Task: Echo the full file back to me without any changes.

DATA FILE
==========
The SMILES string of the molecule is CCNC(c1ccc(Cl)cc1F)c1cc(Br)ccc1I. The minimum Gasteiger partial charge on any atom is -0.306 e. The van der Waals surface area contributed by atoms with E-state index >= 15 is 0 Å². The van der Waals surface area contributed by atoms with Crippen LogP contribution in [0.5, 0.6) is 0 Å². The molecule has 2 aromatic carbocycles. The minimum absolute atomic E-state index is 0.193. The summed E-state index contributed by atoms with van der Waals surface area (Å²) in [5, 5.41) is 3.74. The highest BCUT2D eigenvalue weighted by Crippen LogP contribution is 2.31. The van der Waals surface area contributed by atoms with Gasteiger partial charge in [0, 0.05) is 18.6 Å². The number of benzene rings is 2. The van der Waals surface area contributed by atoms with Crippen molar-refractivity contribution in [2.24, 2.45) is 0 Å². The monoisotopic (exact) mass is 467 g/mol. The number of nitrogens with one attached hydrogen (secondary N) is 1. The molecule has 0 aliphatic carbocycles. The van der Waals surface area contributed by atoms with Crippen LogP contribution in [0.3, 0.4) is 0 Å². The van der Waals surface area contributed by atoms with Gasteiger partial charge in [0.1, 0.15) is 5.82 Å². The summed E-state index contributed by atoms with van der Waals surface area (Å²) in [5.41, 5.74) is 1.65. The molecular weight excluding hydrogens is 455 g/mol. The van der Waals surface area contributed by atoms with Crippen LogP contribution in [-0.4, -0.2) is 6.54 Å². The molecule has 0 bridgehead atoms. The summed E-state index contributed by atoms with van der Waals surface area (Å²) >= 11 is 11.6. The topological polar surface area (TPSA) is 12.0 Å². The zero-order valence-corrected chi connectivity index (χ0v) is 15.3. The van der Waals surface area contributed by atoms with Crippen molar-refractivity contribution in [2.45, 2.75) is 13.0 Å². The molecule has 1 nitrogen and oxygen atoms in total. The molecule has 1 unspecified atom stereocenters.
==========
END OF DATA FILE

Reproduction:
The SMILES string of the molecule is CCNC(c1ccc(Cl)cc1F)c1cc(Br)ccc1I. The minimum Gasteiger partial charge on any atom is -0.306 e. The van der Waals surface area contributed by atoms with E-state index >= 15 is 0 Å². The van der Waals surface area contributed by atoms with Crippen LogP contribution in [0.5, 0.6) is 0 Å². The molecule has 2 aromatic carbocycles. The minimum absolute atomic E-state index is 0.193. The summed E-state index contributed by atoms with van der Waals surface area (Å²) in [5, 5.41) is 3.74. The highest BCUT2D eigenvalue weighted by Crippen LogP contribution is 2.31. The van der Waals surface area contributed by atoms with Gasteiger partial charge in [0, 0.05) is 18.6 Å². The number of benzene rings is 2. The van der Waals surface area contributed by atoms with Crippen molar-refractivity contribution in [2.24, 2.45) is 0 Å². The monoisotopic (exact) mass is 467 g/mol. The number of nitrogens with one attached hydrogen (secondary N) is 1. The molecule has 0 aliphatic carbocycles. The van der Waals surface area contributed by atoms with Crippen LogP contribution in [0.3, 0.4) is 0 Å². The van der Waals surface area contributed by atoms with Gasteiger partial charge in [0.1, 0.15) is 5.82 Å². The summed E-state index contributed by atoms with van der Waals surface area (Å²) in [5.41, 5.74) is 1.65. The molecular weight excluding hydrogens is 455 g/mol. The van der Waals surface area contributed by atoms with Crippen LogP contribution in [-0.4, -0.2) is 6.54 Å². The molecule has 0 bridgehead atoms. The summed E-state index contributed by atoms with van der Waals surface area (Å²) >= 11 is 11.6. The topological polar surface area (TPSA) is 12.0 Å². The zero-order valence-corrected chi connectivity index (χ0v) is 15.3. The van der Waals surface area contributed by atoms with Crippen molar-refractivity contribution in [2.45, 2.75) is 13.0 Å². The molecule has 1 nitrogen and oxygen atoms in total. The molecule has 1 unspecified atom stereocenters.